The Enneagram Through Popular Songs, Part Two

When I was originally making the list of songs from yesterday, I was torn between “Cheap Thrills” and “Chandelier” by Sia. Both were great, but “Chandelier” really cut into the core of a Seven. Almost too much. It felt unfair to give all the others some basic introduction level songs, and then give Sevens one that dove uncomfortably deep.

So of course I made a second list of songs that ripped uncomfortably deeply into the hearts of all the other types. See why this system is so much fun for character writing?

When I was stumped for any of these, I asked myself, “what is the last thing that a [blank] is willing to reveal about themselves.”
I think for Ones, that’s how much they enjoy a bit of righteous smashing. They want to always have a good reason for it, as exemplified by the line, “this used to be a funhouse, but now it’s full of evil clowns.” But there’s a glee there, and it’s scary to admit, because if you admit that you enjoy destroying your enemies, that raises the question of whether they deserved it. Sometimes the answer is yes. Sometimes no. But it’s a hard question for Ones to remember they have to ask.
This was an easy pick. “I love you desperately, but you aren’t willing to take it to the same intensity level as me, and I don’t know how to handle that.” That’s the ultimate Two problem.
I mean, I think the title gives it away. The deep, dark, badly kept secret of a Three is their struggle to find themselves behind their own masks. I especially like this song because of the lines about having nothing left to lose and nothing left to prove. I think that’s the scariest time for Threes; when they have already proven, achieved and won over everyone, and suddenly they just have to live with whatever mask they’ve constructed. It’s a scary time to ask how well that mask fits.
Man, I wouldn’t have expected Slim Shady to be the one to perfectly encapsulate the essence of a Four. Twice.
But I love this story he’s telling of being lost in the vicious cycle of his own celebrity. I think the trap of a Four’s fourishness is that our self-reflections, without external contact, become self-devouring. We run out of things to write so we write about our art. Then our writer’s block. Then our depression over our writer’s block. The most terrifying realization is that we sometimes need to look outside to find ourselves.
5. Both Sides Now, by Joni Mitchell (the song which I only recently learned wasn’t actually called “Clouds”)
What is the ultimate result of wisdom? The realization that our puny human brains are too small to fully encompass the shifting intricacies of reality. It’s a pretty vicious Catch-22 for any intellectual, and particularly cutting for a 5.
If the deep dark secret of a Two is their clinginess, the secret of a Six is their willingness to turn on you. Their commitment comes from a desire for security. They understand that security is something that they, in part, create for themselves through their commitments. And if the math turns out to not be worth it, and they’ve checked and double checked their figures, they will turn. They would love to be the person who would go off a cliff with you. But only if you actually prove you’re smart enough to not drive them off a cliff. Sixes are willing to veer at the last minute and leave you shooting over the edge. And if you shout “why????” as you go plummeting to your death, their answer will probably be a shrug of half-hearted guilt, and a “you kind of forced my hand, bro.”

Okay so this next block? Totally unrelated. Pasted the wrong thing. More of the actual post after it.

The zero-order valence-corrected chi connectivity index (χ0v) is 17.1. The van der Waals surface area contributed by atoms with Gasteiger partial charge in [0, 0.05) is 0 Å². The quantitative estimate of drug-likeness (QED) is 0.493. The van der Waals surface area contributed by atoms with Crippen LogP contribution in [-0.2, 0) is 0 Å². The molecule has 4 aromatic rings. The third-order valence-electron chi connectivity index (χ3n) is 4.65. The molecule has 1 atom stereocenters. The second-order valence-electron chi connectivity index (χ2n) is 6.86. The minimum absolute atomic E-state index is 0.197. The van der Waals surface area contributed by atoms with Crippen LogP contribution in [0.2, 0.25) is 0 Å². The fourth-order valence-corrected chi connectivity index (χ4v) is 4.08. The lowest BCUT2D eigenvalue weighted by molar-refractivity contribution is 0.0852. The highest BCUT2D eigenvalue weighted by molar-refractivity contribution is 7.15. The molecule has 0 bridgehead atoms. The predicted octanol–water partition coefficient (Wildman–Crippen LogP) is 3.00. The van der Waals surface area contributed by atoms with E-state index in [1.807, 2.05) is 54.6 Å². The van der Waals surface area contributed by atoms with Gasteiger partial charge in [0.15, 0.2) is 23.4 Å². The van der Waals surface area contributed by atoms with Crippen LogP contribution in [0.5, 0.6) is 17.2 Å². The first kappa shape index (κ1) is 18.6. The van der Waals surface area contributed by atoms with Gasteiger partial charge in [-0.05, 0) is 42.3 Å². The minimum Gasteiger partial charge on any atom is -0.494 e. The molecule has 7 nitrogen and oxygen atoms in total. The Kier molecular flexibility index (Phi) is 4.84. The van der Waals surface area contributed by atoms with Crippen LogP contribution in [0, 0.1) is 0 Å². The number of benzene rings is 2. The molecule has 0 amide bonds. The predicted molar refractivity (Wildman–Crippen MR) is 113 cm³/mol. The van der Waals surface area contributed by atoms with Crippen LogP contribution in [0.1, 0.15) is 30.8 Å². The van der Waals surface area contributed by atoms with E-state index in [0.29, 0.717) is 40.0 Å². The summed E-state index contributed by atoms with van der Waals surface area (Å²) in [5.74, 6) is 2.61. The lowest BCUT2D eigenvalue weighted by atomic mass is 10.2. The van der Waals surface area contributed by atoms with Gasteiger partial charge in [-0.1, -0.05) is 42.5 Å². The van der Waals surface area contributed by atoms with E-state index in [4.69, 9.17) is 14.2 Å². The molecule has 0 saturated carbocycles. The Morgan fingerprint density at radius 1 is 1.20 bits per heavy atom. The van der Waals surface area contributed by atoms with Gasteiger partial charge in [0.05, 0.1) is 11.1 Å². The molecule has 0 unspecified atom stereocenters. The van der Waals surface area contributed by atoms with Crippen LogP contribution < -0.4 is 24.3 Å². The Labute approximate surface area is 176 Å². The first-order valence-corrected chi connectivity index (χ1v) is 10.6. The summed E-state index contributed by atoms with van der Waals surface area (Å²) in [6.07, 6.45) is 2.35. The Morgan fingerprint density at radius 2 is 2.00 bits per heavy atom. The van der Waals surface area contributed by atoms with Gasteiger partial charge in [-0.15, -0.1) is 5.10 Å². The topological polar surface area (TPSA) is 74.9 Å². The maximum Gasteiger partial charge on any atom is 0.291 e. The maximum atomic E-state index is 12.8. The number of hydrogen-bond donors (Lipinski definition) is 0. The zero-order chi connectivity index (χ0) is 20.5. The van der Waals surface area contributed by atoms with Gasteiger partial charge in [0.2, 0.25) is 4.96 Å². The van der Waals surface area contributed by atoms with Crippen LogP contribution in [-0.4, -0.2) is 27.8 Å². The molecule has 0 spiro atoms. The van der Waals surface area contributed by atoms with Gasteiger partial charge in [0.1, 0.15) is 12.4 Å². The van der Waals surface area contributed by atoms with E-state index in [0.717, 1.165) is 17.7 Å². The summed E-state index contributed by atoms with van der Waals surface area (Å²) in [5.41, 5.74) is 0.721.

Now, I don’t think that’s at all what was going on with Taylor Swift and Kanye/the Kardashians, and I’m mad that I even know enough to have an opinion. I just think a lot of the lines about betrayal and suspicion and finding a hidden dark side do a good job describing the backstabby side of Sixes; the one they don’t want you to find out they have.
Again, this is the one that inspired the whole series. It lays out the twisted inner workings and dark anxieties of a Seven too perfectly to not inspire a playlist. Just… just listen to it, if you haven’t already. It’s the guidebook to a Seven.
Eights were surprisingly hard, largely because they are so intense, it’s hard to think of the side they wouldn’t want you to see, on the level of Chandelier or Funhouse. But I think the thing that scares Eights about Eights is that the ultimate person they have to control is themselves.
The deep dark secret of a Nine is how stressed out they actually are. How much they wish someone else would take over that work of making things okay for everyone else.

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